Healthdirect Free Australian health advice you can count on.

Medical problem? Call 1800 022 222. If you need urgent medical help, call triple zero immediately

healthdirect Australia is a free service where you can talk to a nurse or doctor who can help you know what to do.

beginning of content

Pelvic inflammatory disease

6-minute read

Key facts

  • Pelvic inflammatory disease (PID) is inflammation or infection of the pelvic area.
  • It is often caused by sexually transmitted infections (STIs) but can be caused by other non-sexually transmitted bacteria from the vagina.
  • If you have PID you need antibiotic treatment for at least 2 weeks and may your doctors may recommend you go to hospital for treatment.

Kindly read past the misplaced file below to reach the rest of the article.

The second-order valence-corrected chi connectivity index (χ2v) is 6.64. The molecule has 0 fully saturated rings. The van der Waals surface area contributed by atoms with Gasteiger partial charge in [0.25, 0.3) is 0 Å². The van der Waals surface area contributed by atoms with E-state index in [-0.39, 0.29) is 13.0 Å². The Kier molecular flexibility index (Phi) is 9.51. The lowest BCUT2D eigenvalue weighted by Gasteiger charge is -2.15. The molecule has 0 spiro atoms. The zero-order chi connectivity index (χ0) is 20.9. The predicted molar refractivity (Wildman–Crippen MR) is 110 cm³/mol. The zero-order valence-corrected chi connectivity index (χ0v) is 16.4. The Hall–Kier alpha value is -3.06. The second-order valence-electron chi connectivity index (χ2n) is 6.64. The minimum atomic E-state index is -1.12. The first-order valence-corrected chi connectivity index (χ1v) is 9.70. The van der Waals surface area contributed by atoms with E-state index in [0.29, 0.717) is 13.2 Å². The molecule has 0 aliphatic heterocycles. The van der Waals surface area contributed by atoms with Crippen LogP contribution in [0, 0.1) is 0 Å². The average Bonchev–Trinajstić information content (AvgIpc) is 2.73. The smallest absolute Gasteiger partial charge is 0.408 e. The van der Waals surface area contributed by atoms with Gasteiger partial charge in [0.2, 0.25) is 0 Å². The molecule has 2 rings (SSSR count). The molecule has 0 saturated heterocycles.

• Without treatment, PID can lead to fertility problems, chronic (long term) pelvic pain, ectopic pregnancy (a pregnancy that grows outside your uterus) and poor pregnancy outcomes.

What is pelvic inflammatory disease (PID)?

PID is infection or inflammation of the tissue lining the pelvis or female reproductive organs such as the cervix, endometrium (lining of the uterus), fallopian tubes or ovaries.

Illustration showing the pelvic inflammatory diseases
Pelvic inflammatory disease is an infection or inflammation of one or more organs in the pelvic area.

What are the symptoms of PID?

Symptoms of PID may include:

It can be hard to tell that you have PID as you may not have any symptoms. If you have symptoms, see your doctor.